After seven years of incessant warfare, the Bush administration has put the military in a difficult place. Equipment is wearing out more quickly than it can be replaced, to the tune of $17 billion a year. Amorphous missions have stretched our armed forces to the breaking point. West Point graduates are leaving at their highest rates since the 1970s, and the Army is suffering a shortfall of 3,000 captains and majors until at least 2013. No wonder, then, that sixty percent of officers believe the U.S. military is weaker than it was as recently as 2003.
Addressing the challenge of a weakened military is no treat, even in the best of times. And these are hardly the best of times. With an economic crisis that is tightening belts and budgets all around the country, we are unable to spend our way out of the difficulties now facing the armed forces. The era of throwing money at problems is over. The era of strategically channeling money to our most pressing needs has begun.
But a break from the past could do our future some good. Our military isn't suffering from a lack of defense spending. It's suffering from a lack of smart spending. By funding the wars in Iraq and Afghanistan through "emergency supplementals," the Bush administration has allowed budget discipline and fiscal oversight to erode, which means our defense dollars aren't going as far as they could or should.
Administration officials have also failed to tailor defense spending to the current threat environment. America needs to maintain superior conventional forces to deter future adversaries and prevent potential wars. But the cost of hedging for the future must not be a blind eye to the present. The $242 billion F-35 program is a case in point. It's the most expensive aircraft program in DoD history, yet it has neither the flight range to accomplish likely missions nor is it necessary for fighting irregular wars, such as those in Iraq and Afghanistan. While it would be foolish to cut the program altogether - allies have invested heavily in the F-35, and cancelling it would signal to potential adversaries that we will settle for a less capable military in the future - scaling back could free up billions of dollars for more pressing tasks.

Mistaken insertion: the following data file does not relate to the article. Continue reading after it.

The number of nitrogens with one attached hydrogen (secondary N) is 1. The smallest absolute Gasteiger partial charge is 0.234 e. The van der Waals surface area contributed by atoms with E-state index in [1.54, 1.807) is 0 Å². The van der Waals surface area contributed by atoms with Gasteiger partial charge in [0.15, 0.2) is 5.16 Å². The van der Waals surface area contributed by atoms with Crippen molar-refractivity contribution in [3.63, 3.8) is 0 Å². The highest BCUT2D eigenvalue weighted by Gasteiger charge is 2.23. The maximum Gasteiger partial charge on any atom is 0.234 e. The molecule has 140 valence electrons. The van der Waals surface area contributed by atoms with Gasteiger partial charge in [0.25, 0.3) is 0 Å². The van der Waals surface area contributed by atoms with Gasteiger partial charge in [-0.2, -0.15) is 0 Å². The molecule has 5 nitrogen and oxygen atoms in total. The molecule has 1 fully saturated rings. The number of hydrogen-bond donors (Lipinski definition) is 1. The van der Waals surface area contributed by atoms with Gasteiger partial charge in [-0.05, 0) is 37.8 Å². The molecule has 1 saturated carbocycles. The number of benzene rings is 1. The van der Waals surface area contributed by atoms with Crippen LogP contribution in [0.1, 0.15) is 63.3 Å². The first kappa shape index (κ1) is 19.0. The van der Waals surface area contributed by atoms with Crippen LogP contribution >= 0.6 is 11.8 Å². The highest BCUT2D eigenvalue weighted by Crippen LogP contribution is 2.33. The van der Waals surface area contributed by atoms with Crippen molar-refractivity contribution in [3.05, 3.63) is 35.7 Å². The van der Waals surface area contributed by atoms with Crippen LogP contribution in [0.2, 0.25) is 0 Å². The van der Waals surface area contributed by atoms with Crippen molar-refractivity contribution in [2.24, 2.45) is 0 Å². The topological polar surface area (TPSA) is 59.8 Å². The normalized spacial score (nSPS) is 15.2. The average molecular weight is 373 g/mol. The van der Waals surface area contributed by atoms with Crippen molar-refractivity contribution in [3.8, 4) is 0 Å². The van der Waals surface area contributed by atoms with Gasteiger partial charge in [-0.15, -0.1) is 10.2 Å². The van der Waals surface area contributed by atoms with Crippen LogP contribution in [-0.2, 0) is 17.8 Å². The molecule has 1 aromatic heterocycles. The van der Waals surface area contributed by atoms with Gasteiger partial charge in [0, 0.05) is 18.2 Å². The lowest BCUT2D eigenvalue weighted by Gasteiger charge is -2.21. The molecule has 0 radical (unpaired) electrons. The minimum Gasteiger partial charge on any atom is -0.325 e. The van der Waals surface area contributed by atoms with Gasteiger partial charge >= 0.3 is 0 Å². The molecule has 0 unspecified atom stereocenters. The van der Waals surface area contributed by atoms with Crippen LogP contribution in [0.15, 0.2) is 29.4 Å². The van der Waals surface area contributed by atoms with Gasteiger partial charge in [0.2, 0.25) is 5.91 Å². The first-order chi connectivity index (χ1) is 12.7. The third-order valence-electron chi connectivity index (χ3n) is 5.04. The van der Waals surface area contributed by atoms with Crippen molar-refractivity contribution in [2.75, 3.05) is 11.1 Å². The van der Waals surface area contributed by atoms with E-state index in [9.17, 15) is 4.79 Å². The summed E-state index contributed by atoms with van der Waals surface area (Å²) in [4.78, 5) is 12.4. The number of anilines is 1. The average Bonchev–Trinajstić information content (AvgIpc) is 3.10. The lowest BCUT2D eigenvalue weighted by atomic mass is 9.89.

What kind of pressing tasks? Expanding the size of our forces to free soldiers and sailors from long, repeated tours of duty would be one example. Greening our military and adopting better fuel efficiency would save money in the long run and cut down on emissions of greenhouse gases. Not to mention that a military less dependent on fossil fuel - which accounts for seventy percent of battlefield tonnage - would require fewer fuel convoys. Such convoys have been a lightning rod for insurgent attacks, putting troops' lives at risk. Better fuel efficiency would save lives.
Then there is the pressing reality of the present day. The wars we are fighting now and those we are likely to fight in the near future do not call for new attack aircraft. They call for soldiers who speak Arabic and Humvees that can withstand roadside bombs. As budget pressures mount and the incoming Obama administration is forced to make tough decisions on spending, their choices should be guided by the threats we face and the world we live in today. For eight years, conservatives eschewed tough choices on spending and opted to fund tomorrow's battles instead of fighting today's wars. We must work to reverse that trend during the next four years. Our future is certain to depend on it.